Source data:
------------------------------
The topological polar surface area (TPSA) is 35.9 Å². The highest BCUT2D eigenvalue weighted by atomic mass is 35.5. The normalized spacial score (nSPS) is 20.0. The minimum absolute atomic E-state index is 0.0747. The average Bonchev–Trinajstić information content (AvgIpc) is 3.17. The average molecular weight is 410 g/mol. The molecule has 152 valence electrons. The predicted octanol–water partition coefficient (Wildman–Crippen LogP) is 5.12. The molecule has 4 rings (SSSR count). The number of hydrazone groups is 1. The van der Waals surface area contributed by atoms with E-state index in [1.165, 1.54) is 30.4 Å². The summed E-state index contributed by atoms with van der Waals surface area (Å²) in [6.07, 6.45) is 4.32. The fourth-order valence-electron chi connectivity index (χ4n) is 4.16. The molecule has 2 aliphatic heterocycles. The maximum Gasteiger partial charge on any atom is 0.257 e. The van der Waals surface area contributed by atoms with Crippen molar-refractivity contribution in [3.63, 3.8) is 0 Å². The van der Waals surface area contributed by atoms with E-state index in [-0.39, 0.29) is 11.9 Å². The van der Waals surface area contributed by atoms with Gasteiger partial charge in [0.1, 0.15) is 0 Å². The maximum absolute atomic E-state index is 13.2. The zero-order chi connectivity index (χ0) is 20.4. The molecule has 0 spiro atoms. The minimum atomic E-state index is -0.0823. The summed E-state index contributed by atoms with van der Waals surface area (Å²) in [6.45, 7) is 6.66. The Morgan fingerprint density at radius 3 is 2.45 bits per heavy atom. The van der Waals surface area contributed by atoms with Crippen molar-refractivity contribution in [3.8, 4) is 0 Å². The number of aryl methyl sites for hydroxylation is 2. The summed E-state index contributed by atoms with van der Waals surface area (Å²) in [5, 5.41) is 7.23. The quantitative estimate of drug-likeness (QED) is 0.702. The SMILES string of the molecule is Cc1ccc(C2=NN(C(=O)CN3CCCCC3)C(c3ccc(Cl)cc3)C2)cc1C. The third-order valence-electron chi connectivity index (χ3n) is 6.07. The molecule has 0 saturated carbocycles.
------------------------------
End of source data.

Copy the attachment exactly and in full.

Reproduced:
The topological polar surface area (TPSA) is 35.9 Å². The highest BCUT2D eigenvalue weighted by atomic mass is 35.5. The normalized spacial score (nSPS) is 20.0. The minimum absolute atomic E-state index is 0.0747. The average Bonchev–Trinajstić information content (AvgIpc) is 3.17. The average molecular weight is 410 g/mol. The molecule has 152 valence electrons. The predicted octanol–water partition coefficient (Wildman–Crippen LogP) is 5.12. The molecule has 4 rings (SSSR count). The number of hydrazone groups is 1. The van der Waals surface area contributed by atoms with E-state index in [1.165, 1.54) is 30.4 Å². The summed E-state index contributed by atoms with van der Waals surface area (Å²) in [6.07, 6.45) is 4.32. The fourth-order valence-electron chi connectivity index (χ4n) is 4.16. The molecule has 2 aliphatic heterocycles. The maximum Gasteiger partial charge on any atom is 0.257 e. The van der Waals surface area contributed by atoms with Crippen molar-refractivity contribution in [3.63, 3.8) is 0 Å². The van der Waals surface area contributed by atoms with E-state index in [-0.39, 0.29) is 11.9 Å². The van der Waals surface area contributed by atoms with Gasteiger partial charge in [0.1, 0.15) is 0 Å². The maximum absolute atomic E-state index is 13.2. The zero-order chi connectivity index (χ0) is 20.4. The molecule has 0 spiro atoms. The minimum atomic E-state index is -0.0823. The summed E-state index contributed by atoms with van der Waals surface area (Å²) in [6.45, 7) is 6.66. The Morgan fingerprint density at radius 3 is 2.45 bits per heavy atom. The van der Waals surface area contributed by atoms with Crippen molar-refractivity contribution in [3.8, 4) is 0 Å². The number of aryl methyl sites for hydroxylation is 2. The summed E-state index contributed by atoms with van der Waals surface area (Å²) in [5, 5.41) is 7.23. The quantitative estimate of drug-likeness (QED) is 0.702. The SMILES string of the molecule is Cc1ccc(C2=NN(C(=O)CN3CCCCC3)C(c3ccc(Cl)cc3)C2)cc1C. The third-order valence-electron chi connectivity index (χ3n) is 6.07. The molecule has 0 saturated carbocycles.